October 5, 2022

Taylor Daily Press

Complete News World

Shell’s ploy to continue importing Russian oil while the oil giant claims otherwise

Shell announced at the beginning of March that it would stop buying Russian crude oil on the spot market. A month later, it turned out that the oil giant was still buying Russian oil. However, technically speaking, the company is not lying.

On March 8, less than two weeks after the start of the war in Ukraine, Shell announced that it would suspend all purchases of spot crude oil. in the Russian market I stopped. The group even apologized for buying additional Russian oil at a huge discount in Eastern Europe shortly after the war began.

Not all Russian oil is Russian

However, we note that a significant part of the oil that Shell buys still comes from Russia. 49.9 percent of the oil in barrels is of Russian origin. The other 50.1 percent gets the oil giant from other countries. Thanks to this combination, Shell can say that the oil in those barrels does not come from an Eastern European country.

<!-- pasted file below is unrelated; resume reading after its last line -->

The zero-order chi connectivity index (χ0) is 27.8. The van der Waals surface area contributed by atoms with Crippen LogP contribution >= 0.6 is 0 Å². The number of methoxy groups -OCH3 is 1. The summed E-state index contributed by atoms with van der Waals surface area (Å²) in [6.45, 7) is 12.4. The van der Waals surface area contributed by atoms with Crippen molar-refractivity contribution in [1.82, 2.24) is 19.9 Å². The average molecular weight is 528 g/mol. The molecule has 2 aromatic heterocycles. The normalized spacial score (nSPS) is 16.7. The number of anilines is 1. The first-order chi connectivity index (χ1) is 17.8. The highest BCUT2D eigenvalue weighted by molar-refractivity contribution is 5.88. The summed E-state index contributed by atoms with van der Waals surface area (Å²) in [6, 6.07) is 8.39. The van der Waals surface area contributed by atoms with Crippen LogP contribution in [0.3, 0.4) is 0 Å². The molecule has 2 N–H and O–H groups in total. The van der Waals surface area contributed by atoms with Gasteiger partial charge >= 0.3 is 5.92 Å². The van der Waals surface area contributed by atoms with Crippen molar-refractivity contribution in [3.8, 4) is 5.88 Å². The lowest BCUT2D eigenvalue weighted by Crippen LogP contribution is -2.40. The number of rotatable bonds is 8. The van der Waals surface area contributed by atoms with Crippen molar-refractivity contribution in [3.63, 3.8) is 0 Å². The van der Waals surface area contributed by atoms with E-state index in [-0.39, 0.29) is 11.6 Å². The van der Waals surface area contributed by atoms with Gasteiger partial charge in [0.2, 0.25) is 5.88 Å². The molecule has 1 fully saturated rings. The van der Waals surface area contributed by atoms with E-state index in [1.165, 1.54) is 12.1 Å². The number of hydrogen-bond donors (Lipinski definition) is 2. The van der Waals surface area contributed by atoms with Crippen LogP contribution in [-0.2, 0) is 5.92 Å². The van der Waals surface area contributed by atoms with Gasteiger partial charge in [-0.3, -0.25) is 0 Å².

While some may find this unfair, the approach is clearly stated in the terms of Shell’s new contract. The group wrote: “Goods are considered to be of Russian origin if they are manufactured in the Russian Federation or if 50 percent or more of their content (by volume) consists of materials manufactured in the Russian Federation.”

Bloomberg He explains that the oil marketed by Shell is called “Latvia blend”. Russian oil comes from Primosrk (near Saint Petersburg) and is shipped to the port of Ventspils in Latvia with a large oil terminal and storage capacity. This is where mixing takes place.

See also  Dutch Senate calls on government not to sell land to Facebook's parent company Meta | Internet

perfectly legal

What Shell does is also perfectly legal. Let’s not forget that the European Union does (yet?) the ban Put on Russian oil, nor on Russian gas† If Shell so desires, the group can continue to sell 100 percent Russian gas.

Not all industry giants follow Shell’s example. TotalEnergies, for example, guarantees that no shipment will arrive “in whole or in part” from Russia. The same goes for Repsol.

However, this case shows two things: “self-punishment” must be approached with extreme caution, and if there is a real political ban, there are indeed many loopholes to get around. Meanwhile, Russia continues to fill its treasury.

ns)